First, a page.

Pretoria - The new subvariant of Covid-19 is not deadly, according to experts.
The subvariant is expected to drive the fifth wave of the pandemic at the end of April or May in South Africa. It is known as Deltacron, a mixture of the Omicron and Delta variants, and has appeared in South Africa.
While President Cyril Ramaphosa announced that some restrictions were being relaxed this week, South Africans are urged to observe the regulations that are in place.
Senior researcher at the CSIR Dr Ridhwaan Suliman told the Pretoria News that the present evidence and data showed the variant was more transmissible than any other variants.
“But there is no indication that it is more severe or more deadly as compared to the original Omicron variant,” Suliman said.
He said the variant was dominant in the country and had been prevalent soon after the original Omicron strain, which was responsible for the fourth surge. This week Suliman was one of the speakers at the SA Healthcare Industry Summit 2022, where he indicated that the country could expect further waves going forward “based on what we have seen in the past two years with the fourth waves that we have experienced”.
Speaking to the Pretoria News, he said: “But I don’t think we should approach that with the same fear or anxiety like before. As we saw with Omicron, the high levels of immunity in the community are able to lessen or decouple the link between cases and outcomes of hospitalisation and death.”
While he advocated for those with comorbidities to receive booster shots, Suliman said the country has high levels of population immunity with recent studies indicating 68% to 80% of immunity.
“A recent study after the Omicron showed up to 85% of immunity in Gauteng alone. That means there is a very high level of immunity and that is what has offered protections against the outcome of hospitalisation,” he said.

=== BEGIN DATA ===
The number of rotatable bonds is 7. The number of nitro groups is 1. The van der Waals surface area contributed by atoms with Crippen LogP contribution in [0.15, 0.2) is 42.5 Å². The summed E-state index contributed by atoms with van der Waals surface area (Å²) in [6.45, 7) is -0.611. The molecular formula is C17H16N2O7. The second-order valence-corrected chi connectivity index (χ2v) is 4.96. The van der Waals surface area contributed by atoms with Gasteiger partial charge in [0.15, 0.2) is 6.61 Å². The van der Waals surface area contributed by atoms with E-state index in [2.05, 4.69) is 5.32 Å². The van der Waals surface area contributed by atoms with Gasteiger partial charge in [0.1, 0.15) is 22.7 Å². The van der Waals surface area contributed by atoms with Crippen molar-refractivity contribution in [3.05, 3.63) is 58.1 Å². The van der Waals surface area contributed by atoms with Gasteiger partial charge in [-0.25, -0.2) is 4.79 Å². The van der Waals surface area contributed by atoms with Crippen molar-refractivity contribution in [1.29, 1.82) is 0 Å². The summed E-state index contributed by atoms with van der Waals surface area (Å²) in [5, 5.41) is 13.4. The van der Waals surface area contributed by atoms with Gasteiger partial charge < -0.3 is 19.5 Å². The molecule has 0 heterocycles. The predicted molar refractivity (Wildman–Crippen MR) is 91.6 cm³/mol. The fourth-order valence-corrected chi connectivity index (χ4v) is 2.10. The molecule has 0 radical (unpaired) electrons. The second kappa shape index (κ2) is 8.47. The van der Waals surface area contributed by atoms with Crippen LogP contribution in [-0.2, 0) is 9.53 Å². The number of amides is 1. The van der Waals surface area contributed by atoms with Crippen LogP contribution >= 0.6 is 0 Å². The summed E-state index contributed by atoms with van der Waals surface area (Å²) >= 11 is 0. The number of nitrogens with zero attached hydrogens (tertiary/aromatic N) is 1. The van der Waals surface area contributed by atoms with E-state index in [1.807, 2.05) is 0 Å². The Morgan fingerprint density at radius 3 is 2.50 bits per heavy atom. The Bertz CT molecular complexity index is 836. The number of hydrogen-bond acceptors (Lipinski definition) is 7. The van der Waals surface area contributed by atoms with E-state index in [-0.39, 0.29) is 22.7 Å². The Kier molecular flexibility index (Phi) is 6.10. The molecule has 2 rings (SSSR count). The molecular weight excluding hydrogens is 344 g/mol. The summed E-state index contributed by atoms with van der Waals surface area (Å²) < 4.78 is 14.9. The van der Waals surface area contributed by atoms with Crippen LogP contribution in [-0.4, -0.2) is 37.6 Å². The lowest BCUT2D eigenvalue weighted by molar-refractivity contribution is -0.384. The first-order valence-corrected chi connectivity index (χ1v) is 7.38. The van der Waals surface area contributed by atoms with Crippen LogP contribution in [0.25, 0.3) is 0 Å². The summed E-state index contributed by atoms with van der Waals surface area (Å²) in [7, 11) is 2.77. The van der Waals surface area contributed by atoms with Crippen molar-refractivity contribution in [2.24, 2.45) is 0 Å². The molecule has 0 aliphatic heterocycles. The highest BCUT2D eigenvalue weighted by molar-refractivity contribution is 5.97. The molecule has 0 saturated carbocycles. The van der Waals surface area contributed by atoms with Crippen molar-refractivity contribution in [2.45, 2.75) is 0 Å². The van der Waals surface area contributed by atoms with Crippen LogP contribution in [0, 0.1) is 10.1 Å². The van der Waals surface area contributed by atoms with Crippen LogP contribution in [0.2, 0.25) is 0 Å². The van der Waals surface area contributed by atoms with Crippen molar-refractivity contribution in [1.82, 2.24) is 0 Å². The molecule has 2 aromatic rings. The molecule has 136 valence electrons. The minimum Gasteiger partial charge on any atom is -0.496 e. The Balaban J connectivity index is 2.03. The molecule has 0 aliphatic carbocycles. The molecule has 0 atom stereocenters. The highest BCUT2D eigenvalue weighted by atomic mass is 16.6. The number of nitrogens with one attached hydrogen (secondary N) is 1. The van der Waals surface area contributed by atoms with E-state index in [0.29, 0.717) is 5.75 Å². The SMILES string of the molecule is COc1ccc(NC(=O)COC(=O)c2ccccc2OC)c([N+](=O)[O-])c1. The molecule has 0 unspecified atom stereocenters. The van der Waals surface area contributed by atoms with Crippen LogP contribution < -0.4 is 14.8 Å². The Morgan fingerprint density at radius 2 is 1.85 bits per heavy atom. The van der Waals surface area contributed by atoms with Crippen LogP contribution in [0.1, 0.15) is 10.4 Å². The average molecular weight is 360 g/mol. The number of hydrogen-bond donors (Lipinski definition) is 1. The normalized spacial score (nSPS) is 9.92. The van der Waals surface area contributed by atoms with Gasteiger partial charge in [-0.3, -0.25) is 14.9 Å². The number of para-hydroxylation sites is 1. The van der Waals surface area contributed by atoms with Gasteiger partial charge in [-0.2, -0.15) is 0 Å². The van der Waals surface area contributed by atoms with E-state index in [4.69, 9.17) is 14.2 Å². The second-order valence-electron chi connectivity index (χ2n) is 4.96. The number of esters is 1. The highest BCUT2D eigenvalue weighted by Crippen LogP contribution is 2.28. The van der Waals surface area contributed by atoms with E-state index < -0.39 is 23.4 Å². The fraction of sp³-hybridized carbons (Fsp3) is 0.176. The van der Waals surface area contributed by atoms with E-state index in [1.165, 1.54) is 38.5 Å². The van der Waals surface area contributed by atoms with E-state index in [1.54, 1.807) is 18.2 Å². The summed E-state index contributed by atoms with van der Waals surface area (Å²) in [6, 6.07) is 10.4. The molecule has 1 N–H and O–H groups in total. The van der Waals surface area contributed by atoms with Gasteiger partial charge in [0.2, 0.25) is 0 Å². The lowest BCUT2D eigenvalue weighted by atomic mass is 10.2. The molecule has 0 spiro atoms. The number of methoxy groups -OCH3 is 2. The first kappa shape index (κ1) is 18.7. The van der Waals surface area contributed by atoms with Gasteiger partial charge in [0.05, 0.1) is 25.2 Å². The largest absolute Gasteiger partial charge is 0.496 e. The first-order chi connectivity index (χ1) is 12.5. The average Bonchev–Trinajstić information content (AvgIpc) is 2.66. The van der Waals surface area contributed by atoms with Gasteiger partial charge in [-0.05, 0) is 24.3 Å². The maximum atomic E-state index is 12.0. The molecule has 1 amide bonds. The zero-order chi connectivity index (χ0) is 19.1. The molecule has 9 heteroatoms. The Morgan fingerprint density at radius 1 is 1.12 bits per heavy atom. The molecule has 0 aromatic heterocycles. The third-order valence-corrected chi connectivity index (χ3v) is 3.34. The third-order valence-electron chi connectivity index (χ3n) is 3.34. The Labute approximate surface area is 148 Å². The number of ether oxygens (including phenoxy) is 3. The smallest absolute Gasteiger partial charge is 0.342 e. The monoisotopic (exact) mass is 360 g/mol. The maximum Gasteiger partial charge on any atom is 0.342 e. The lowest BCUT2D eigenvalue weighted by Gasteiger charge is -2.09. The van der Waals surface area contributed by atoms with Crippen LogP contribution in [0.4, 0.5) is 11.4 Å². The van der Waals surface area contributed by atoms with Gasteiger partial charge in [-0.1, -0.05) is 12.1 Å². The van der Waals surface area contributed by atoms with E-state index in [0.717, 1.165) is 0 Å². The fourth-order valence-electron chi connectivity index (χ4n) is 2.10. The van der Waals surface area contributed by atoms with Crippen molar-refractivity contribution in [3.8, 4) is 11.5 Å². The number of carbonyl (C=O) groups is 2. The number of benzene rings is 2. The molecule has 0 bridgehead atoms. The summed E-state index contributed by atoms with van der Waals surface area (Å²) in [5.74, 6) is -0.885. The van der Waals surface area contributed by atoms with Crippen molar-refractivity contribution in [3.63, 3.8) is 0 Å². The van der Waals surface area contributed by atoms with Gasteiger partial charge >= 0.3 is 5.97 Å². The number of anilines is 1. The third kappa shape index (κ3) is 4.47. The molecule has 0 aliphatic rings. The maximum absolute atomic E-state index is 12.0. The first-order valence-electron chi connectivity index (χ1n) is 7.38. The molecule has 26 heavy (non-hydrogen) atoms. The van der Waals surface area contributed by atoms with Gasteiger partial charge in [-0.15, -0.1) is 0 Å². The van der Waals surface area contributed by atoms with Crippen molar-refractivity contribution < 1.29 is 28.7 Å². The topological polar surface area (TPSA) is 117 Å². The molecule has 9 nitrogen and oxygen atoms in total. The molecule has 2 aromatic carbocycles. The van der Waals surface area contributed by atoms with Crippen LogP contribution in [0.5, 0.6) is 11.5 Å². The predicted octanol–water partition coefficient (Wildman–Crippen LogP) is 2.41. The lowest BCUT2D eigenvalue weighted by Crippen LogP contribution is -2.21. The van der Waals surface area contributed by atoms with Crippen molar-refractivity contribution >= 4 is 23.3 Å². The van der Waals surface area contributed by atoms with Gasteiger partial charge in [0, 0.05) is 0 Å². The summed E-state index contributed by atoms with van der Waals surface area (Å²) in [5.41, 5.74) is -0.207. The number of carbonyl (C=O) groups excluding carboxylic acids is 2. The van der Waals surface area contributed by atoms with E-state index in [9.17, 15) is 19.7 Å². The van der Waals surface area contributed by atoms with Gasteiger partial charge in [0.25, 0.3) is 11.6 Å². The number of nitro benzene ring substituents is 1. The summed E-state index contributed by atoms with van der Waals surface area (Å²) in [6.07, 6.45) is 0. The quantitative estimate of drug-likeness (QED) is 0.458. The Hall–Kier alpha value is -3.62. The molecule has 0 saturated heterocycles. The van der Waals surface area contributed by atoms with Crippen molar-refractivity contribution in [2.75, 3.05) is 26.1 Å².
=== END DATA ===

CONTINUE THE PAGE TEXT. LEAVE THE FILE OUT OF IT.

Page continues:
However, he said it was important for those at risk to have booster shots for more protection.
“We know that infections continue to spread even in vaccinated people and in those previously infected. I feel that those at risk should gain those levels of protection. It should be targeted to those with comorbidities and where the risk factors are high,” he said.
Despite the looming fifth wave, Ramaphosa eased the Covid-19 restrictions, citing evidence by scientists that the country has some 60 to 80% of population immunity to the virus.
Suliman welcomed the relaxation of restrictions, saying there was justification for doing so during this period.
“At the moment a lot of Covid-19 indicators are still trending down, levels of transmission are quite low.
“Confirmed cases are slowly declining but most importantly our hospitalisation and the reported deaths are approaching the lowest level as compared to the fourth wave,” he said.
However, he said some of the restrictions, such as a one-metre physical distance and the number of people allowed in gatherings, were “still a little bit arbitrary”.
He added that the country could still go back to the restrictions, depending on the severity of future variants.
“I don’t see any reason why we can’t go back to restrictions where it is necessary and data backs that up,” Suliman said.